Stanisław Lem
Astronauci (The Astronauts) (1951)
This review is based on the German translation Die Astronauten by Rudolf Pabel.
Reviewed: 1995-07-28

Arguably, Stanisław Lem is the best SF author to date. His first novel, Astronauci, doesn't justify this reputation, though. The edition I read featured an introduction by the author himself, written for the eighth Polish edition in the mid-1970s. Here Lem states that nowadays we probably look upon this novel with similar feelings as we look upon the works of Jules Verne. The science is bad, the author's idea of the state of human affairs by the year 2000 is beautifully naïve, the scientists are nerdy but bestowed with super human knowledge, requiring the introduction of a more simple-minded character to serve as an intermediary between the protagonists and the reader.

In the year 2003, in the course of a geoengineering project of such scale it would make the late Stalin flinch, a device of extraterrestrial origin is found in Siberia, which proves that the famous Siberian meteorite of 1908 was in fact a spaceship from our neighboring planet Venus. Since there are reasons to suspect that the Venusians are about to launch an invasion of Earth, the first ever spaceship of humanity, carrying an international crew, is sent to explore Venus, make contact with its inhabitants, and ensure through peaceful means that there will be no invasion.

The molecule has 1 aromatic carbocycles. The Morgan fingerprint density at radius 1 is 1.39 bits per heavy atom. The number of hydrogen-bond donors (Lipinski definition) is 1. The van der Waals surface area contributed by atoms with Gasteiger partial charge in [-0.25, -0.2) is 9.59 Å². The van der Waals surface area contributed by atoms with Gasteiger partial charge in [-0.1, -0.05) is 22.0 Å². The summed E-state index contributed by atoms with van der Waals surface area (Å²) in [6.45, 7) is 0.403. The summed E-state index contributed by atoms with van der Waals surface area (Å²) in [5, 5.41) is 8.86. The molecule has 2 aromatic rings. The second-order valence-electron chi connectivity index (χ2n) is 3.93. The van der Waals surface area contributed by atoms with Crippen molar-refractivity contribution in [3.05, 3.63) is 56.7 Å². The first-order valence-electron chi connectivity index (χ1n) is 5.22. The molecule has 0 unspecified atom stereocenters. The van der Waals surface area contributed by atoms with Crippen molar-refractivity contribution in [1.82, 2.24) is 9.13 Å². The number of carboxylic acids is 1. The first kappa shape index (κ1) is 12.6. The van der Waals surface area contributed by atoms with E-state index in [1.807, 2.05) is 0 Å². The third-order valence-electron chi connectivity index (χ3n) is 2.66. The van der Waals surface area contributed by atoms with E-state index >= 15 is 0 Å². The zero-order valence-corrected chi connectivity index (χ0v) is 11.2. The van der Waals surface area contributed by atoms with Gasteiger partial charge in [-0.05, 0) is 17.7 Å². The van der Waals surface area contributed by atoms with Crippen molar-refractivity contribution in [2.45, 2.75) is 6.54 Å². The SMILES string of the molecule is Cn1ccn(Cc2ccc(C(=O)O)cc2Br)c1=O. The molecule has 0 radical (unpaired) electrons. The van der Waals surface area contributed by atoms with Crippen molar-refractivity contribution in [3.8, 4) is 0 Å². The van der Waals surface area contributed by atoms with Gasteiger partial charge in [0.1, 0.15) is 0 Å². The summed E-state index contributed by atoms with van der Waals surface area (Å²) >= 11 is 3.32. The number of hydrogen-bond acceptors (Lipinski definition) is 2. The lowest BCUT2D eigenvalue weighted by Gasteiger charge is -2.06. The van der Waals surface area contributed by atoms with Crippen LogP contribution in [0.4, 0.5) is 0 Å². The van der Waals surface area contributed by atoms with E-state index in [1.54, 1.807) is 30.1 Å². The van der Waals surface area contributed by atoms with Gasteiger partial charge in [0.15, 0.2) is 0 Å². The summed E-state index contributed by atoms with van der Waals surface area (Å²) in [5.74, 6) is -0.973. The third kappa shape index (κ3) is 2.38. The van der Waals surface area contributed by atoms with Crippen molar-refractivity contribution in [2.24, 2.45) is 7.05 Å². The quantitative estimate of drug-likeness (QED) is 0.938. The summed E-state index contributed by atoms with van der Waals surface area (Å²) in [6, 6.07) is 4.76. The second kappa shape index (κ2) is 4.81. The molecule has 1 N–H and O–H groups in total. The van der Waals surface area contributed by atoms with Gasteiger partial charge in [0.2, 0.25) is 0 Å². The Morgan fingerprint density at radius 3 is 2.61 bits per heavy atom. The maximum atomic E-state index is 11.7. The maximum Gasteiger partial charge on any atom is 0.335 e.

Already in this early work Lem excels at describing the artifacts of an utterly alien civilization. Large passages of the novel show the explorers stumbling through a beautifully described but truly incomprehensible world. This is a recurring motif throughout many of Lem's SF novels. Here the humans manage to snatch at least a glimpse of comprehension before they return home. The end of the book is an undisguised appeal against the absurdity of Mutually Assured Distruction.

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